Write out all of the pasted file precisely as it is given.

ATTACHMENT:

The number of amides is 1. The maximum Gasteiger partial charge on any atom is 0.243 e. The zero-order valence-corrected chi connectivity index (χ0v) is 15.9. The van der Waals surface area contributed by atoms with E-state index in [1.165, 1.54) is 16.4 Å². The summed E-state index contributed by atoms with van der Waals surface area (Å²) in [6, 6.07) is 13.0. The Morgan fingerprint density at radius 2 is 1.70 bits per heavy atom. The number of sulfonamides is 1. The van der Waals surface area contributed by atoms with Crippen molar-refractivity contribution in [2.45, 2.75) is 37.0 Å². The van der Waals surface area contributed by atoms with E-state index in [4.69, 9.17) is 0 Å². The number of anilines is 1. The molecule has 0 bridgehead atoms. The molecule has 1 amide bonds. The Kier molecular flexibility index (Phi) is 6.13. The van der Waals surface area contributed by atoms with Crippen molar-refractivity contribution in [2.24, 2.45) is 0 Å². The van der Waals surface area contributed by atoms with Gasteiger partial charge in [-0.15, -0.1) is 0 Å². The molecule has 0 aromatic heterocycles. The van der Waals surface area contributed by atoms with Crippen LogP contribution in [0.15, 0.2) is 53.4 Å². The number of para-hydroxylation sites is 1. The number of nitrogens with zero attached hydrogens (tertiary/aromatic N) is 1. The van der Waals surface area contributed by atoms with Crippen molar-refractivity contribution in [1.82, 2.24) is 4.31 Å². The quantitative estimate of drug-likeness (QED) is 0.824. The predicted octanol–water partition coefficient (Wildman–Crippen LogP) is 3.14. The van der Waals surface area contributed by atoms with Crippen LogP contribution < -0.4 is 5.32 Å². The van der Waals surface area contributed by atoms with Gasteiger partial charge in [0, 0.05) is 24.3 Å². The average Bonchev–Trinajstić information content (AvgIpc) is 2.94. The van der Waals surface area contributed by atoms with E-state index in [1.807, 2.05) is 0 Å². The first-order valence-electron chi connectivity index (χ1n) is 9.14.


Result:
The number of amides is 1. The maximum Gasteiger partial charge on any atom is 0.243 e. The zero-order valence-corrected chi connectivity index (χ0v) is 15.9. The van der Waals surface area contributed by atoms with E-state index in [1.165, 1.54) is 16.4 Å². The summed E-state index contributed by atoms with van der Waals surface area (Å²) in [6, 6.07) is 13.0. The Morgan fingerprint density at radius 2 is 1.70 bits per heavy atom. The number of sulfonamides is 1. The van der Waals surface area contributed by atoms with Crippen molar-refractivity contribution in [2.45, 2.75) is 37.0 Å². The van der Waals surface area contributed by atoms with E-state index in [4.69, 9.17) is 0 Å². The number of anilines is 1. The molecule has 0 bridgehead atoms. The molecule has 1 amide bonds. The Kier molecular flexibility index (Phi) is 6.13. The van der Waals surface area contributed by atoms with Crippen molar-refractivity contribution in [2.24, 2.45) is 0 Å². The van der Waals surface area contributed by atoms with Gasteiger partial charge in [-0.15, -0.1) is 0 Å². The molecule has 0 aromatic heterocycles. The van der Waals surface area contributed by atoms with Crippen LogP contribution in [0.15, 0.2) is 53.4 Å². The number of para-hydroxylation sites is 1. The number of nitrogens with zero attached hydrogens (tertiary/aromatic N) is 1. The van der Waals surface area contributed by atoms with Crippen molar-refractivity contribution in [1.82, 2.24) is 4.31 Å². The quantitative estimate of drug-likeness (QED) is 0.824. The predicted octanol–water partition coefficient (Wildman–Crippen LogP) is 3.14. The van der Waals surface area contributed by atoms with Crippen LogP contribution < -0.4 is 5.32 Å². The van der Waals surface area contributed by atoms with Gasteiger partial charge in [0, 0.05) is 24.3 Å². The average Bonchev–Trinajstić information content (AvgIpc) is 2.94. The van der Waals surface area contributed by atoms with E-state index in [1.807, 2.05) is 0 Å². The first-order valence-electron chi connectivity index (χ1n) is 9.14.